SERMON BY THE REVEREND AMOS MCCARTHY
6TH SUNDAY IN EASTER
MAY 26, 2019
Title: “The Ultimate Ownership”
Text: “The earth is the Lord’s, and the fulness thereof: the world and they that dwell therein. For he hath founded it upon the seas, and established it upon the floods” (Psalms 24:1-2).
Scripture Reading: Matthew 6:16-34.
The story is told of a man who once said, “If I had some extra money, I’d give it to God, but I have just enough to support myself and my family.” And the same man said, “If I had some extra time, I’d give it to God, but every minute is taken up with my job, my family, my clubs, and what have you–every single minute.” And the same man said, “If I had a talent I’d give it to God, but I have no lovely voice; I have no special skill; I’ve never been able to lead a group; I can’t think cleverly or quickly, the way I would like to.”
And God was touched, and although it was unlike him, God gave that man money, time, and a glorious talent. And then He waited, and waited, and waited…..And then after a while, He shrugged His shoulders, and He took all those things right back from the man, the money, the time and the glorious talent. After a while, the man sighed and said, “If I only had some of that money back, I’d give it to God. If I only had some of that time, I’d give it to God. If I could only rediscover that glorious talent, I’d give it to God.” And God said, “Oh, keep quiet.” And the man told some of his friends, “You know, I’m not so sure that I believe in God anymore.”
The mention of the word stewardship does strange things to some people. The reason for is usually because most people associate stewardship with money. Most people become quite defensive when a minister starts to talk about money, especially if it is their money! Many church members tend to grit their teeth and brace themselves for the pastor’s annual sermon on tithing, and with a sigh of relief they are glad when the annual stewardship emphasis and budget promotion time is over.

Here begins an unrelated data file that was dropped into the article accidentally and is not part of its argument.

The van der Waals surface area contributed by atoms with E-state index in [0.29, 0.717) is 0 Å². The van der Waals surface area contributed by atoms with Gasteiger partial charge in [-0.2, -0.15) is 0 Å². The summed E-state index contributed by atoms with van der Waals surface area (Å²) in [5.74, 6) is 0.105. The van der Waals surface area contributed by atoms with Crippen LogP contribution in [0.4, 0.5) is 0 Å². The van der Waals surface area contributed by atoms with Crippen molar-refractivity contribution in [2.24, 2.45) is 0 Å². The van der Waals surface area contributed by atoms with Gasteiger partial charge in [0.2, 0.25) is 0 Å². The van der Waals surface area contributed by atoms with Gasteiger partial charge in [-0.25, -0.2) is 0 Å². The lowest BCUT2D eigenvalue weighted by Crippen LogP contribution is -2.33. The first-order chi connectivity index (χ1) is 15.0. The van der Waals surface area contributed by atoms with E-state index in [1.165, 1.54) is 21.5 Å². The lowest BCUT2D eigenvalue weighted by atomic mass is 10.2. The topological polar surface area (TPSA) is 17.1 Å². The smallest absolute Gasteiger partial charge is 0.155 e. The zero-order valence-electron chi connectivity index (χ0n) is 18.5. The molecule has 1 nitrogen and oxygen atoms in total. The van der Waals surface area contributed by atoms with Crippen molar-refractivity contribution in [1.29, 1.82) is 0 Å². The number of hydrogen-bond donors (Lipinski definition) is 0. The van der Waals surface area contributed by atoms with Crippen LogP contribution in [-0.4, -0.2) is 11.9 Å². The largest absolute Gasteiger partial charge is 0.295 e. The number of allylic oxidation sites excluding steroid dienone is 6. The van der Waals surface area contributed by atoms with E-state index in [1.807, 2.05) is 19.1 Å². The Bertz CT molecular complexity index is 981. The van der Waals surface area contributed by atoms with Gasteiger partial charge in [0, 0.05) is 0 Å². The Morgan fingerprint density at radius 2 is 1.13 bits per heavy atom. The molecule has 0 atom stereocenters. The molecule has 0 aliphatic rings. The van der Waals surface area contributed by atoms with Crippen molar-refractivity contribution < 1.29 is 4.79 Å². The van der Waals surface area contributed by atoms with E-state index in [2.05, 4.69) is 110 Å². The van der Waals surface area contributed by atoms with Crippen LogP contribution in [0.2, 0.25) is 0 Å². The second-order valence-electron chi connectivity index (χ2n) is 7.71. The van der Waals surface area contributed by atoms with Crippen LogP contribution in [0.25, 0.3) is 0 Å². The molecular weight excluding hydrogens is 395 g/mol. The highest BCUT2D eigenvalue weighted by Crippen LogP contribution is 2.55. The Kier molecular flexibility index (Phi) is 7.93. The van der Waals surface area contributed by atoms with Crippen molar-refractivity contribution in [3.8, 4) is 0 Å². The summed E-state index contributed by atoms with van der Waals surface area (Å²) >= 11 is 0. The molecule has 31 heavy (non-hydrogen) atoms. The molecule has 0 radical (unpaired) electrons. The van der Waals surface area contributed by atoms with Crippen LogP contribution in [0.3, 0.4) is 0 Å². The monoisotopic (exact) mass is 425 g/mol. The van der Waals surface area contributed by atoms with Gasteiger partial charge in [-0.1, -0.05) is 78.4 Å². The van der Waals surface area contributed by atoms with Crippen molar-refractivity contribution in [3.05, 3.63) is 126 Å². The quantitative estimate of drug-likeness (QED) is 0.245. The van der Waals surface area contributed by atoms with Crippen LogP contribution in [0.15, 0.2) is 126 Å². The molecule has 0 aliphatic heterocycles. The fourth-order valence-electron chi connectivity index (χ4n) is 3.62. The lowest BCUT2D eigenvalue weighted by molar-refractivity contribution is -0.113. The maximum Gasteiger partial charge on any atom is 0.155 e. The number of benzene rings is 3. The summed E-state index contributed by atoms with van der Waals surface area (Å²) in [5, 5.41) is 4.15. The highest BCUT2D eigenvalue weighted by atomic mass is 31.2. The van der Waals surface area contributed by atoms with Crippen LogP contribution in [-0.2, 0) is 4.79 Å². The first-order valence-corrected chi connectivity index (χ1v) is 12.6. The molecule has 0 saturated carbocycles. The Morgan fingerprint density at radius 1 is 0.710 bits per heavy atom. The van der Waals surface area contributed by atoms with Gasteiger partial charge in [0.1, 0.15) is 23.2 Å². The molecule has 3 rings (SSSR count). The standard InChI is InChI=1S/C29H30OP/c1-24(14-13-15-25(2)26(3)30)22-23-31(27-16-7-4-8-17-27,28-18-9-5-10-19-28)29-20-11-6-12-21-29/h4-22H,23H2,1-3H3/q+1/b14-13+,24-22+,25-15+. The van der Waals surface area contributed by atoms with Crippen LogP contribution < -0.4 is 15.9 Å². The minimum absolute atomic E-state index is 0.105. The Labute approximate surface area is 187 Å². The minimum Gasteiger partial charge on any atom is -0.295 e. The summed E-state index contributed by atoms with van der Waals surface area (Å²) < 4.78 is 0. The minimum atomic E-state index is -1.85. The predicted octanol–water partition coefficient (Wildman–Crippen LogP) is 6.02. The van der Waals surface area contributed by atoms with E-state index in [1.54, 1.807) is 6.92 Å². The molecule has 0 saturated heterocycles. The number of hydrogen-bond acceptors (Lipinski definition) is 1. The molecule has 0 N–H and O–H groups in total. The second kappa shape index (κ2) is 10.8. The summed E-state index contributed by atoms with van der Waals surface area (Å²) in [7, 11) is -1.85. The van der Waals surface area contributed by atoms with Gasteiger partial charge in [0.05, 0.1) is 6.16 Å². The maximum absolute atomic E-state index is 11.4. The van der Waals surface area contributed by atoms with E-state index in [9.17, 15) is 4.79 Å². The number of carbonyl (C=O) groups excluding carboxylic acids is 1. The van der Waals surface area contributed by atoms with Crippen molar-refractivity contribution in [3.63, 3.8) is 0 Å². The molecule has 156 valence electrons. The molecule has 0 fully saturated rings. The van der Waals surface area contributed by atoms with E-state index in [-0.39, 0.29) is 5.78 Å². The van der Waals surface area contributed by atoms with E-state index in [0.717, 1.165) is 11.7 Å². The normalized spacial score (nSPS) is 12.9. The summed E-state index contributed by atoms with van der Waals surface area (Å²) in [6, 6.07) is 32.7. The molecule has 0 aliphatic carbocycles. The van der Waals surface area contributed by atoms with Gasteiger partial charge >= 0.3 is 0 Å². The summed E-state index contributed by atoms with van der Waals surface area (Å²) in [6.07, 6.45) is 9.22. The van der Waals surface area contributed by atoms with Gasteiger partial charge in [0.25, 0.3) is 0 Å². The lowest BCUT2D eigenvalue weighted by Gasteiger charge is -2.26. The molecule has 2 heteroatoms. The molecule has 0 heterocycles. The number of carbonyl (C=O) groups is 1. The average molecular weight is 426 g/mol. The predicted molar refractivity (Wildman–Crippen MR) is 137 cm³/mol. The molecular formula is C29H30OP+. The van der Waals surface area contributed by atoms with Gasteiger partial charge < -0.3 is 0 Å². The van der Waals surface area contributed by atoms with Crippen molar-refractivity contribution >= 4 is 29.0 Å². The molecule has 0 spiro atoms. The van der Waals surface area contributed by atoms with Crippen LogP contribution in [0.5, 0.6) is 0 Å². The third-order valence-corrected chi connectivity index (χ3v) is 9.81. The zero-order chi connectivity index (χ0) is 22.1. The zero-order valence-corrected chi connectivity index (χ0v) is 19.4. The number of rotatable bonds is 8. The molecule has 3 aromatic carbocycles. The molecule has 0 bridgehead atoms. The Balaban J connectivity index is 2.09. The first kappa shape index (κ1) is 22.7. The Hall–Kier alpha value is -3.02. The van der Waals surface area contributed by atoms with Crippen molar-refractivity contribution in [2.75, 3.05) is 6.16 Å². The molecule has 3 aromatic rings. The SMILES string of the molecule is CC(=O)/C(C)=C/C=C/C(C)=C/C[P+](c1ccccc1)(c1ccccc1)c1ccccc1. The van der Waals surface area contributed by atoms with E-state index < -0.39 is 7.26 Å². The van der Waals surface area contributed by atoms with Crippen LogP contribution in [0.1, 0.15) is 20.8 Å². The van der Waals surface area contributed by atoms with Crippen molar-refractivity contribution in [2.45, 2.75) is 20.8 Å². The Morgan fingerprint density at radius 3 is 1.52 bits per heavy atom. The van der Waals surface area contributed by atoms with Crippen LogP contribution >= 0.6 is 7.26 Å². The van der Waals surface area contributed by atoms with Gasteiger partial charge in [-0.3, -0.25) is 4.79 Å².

However, stewardship is a biblical concept that far exceeds the singular area of money. There is a natural stewardship to which every person must ascribe, whether he or she wants to or not. The farmer must be a good steward of his soil; the cattleman must be a good steward of his cattle; the employer must be a good steward of the potential labor output of his employees. To be derelict in these areas, and many others, would only spell disaster.
But christian stewardship goes much deeper, for it is far more inclusive. The question to begin with this morning is what is the basis of our stewardship? No where in the Scriptures will you find stated in simple or more beautiful terms the sovereignty of God over his creation than in Psalms 24:1-2.
There verses carry us back to Genesis 1: “In the beginning God created the heavens and the earth.” However, if we read Psalms 24:1-2 in its proper context, we will find that David is dealing with a troubling problem that had developed among his people. There are overtones of protest against the idea that God can be limited to a certain area like Jerusalem, or the sanctuary in which the people believed God was confined. They had closed God up in the Holy City and in the holy of holies, and they came at stated times to pay homage to him. They thought they were pacifying him with their ritual and ceremony and formal worship.
Perhaps David’s message would be equally appropriate today as it was in his day, for people have always preferred to contain God and thus delineate God’s involvement in human life. That is why we hear such statement as, “Well, I think religion has its place, but I don’t think you ought to let it make a fool of you!” In short, people prefer to “lock up God” in the church. Christian stewardship tears that door down and lets God out of the prison people would make for him. Christian stewardship declares that God is totally God everywhere and all the time.
Furthermore, there is a majesty in David’s concept of total stewardship. David makes a broad and sweeping confession that God’s dominion is unchangeable. By right of creation, the entire earth is his; and furthermore, those beings who inhabit the earth are also within the scope of his sovereign governorship. There is an added dimension here, however, that staggers the human mind. This almighty God, with full and complete power and authority to exercise his rights as Creator, has given people freedom to choose their destiny. People are free to rebel against or obey him.